The G20 negotiated a 15% minimum corporate tax

The leaders of the 20 largest economies in the world officially approved a global corporate tax deal on Saturday at a meeting in Rome, Italy, aimed at stopping multinational companies from transferring operations and revenues to countries that lured them at low rates to protect their profits, Forbes reported.

The plan sets out a minimum tax rate of 15% for companies with annual revenues above 750 million euros and will require a smaller group of the largest multinational companies – those with an annual turnover of 20 billion euros ($ 23 billion) and profit margins of more than 10% to pay taxes in the countries where they sell their products or services.

G20 leaders have committed themselves to implement the rules in 2023

135 countries support a 15% minimum corporate tax

The deal must fight tax havens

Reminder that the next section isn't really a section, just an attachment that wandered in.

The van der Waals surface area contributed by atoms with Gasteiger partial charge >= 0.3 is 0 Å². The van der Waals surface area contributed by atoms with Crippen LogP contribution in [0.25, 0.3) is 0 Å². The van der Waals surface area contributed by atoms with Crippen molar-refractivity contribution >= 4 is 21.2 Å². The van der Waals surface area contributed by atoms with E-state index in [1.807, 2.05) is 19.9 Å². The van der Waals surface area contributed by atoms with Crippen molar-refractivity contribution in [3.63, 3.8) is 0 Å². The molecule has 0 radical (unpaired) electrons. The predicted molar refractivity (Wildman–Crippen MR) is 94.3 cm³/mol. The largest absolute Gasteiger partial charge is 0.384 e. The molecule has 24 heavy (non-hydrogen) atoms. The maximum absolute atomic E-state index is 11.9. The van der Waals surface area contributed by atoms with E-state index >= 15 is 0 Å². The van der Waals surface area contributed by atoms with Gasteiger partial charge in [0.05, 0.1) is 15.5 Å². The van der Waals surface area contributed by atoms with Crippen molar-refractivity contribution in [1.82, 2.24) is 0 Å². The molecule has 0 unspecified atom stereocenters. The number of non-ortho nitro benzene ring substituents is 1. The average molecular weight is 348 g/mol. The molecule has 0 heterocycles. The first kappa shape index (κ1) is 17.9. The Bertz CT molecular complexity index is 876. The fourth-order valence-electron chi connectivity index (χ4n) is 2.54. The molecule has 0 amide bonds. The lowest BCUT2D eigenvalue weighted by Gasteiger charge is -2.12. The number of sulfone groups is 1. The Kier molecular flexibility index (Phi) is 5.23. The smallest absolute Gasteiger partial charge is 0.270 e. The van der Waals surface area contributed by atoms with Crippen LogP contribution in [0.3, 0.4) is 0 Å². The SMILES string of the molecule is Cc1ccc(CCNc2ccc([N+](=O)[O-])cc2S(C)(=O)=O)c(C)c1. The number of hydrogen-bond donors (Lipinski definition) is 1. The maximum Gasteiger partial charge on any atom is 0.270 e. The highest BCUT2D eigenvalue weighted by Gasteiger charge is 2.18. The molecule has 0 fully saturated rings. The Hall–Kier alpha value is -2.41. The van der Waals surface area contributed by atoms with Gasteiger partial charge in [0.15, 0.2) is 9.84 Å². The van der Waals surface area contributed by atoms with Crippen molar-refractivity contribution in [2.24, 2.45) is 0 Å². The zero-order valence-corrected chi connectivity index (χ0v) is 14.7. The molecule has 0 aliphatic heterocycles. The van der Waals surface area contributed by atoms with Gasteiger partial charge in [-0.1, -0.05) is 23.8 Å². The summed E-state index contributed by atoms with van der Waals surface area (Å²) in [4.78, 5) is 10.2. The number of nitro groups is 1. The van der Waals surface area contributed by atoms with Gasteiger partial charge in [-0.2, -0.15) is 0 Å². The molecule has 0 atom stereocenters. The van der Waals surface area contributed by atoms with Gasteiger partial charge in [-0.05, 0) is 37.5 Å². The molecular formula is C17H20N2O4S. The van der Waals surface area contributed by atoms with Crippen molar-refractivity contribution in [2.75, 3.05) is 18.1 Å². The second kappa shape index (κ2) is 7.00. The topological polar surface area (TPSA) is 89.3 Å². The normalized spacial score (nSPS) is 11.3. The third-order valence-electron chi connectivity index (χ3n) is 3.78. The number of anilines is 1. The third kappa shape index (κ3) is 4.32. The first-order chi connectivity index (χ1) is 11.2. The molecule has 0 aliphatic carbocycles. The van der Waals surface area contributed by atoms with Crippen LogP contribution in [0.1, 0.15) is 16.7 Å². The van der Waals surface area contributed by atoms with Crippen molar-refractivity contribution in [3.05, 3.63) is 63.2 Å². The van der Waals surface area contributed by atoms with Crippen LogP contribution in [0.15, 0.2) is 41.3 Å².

Rich countries will be the biggest beneficiaries from the deal, writes the Wall Street Journal, citing an analysis that the United States will increase tax revenues 15 times more than those of China.

The deal is expected to bring in $ 150 billion a year worldwide, according to the Organization for Economic Co-operation and Development (OECD).

Governments worldwide lose $ 245 billion each year from corporate tax asylum tax, according to the London-based advocacy group Tax Justice Network.

Italy wants a G20 deal for a global corporate tax

Italy wants a G20 deal for a global corporate tax

After the G7 reached a historic agreement


We recall that the finance ministers of the G7 countries reached the historic agreement in early June. The experts discussed a rate of between 12 and 25 percent.

Finance and health ministers from the world’s 20 largest economies (G20) said on Friday they would take steps to ensure that 70% of the world’s population is vaccinated against COVID-19. by mid-2022 and set up a working group to combat future pandemics.

The previous goal was to vaccinate 70% of the world’s population by the fall of 2022.

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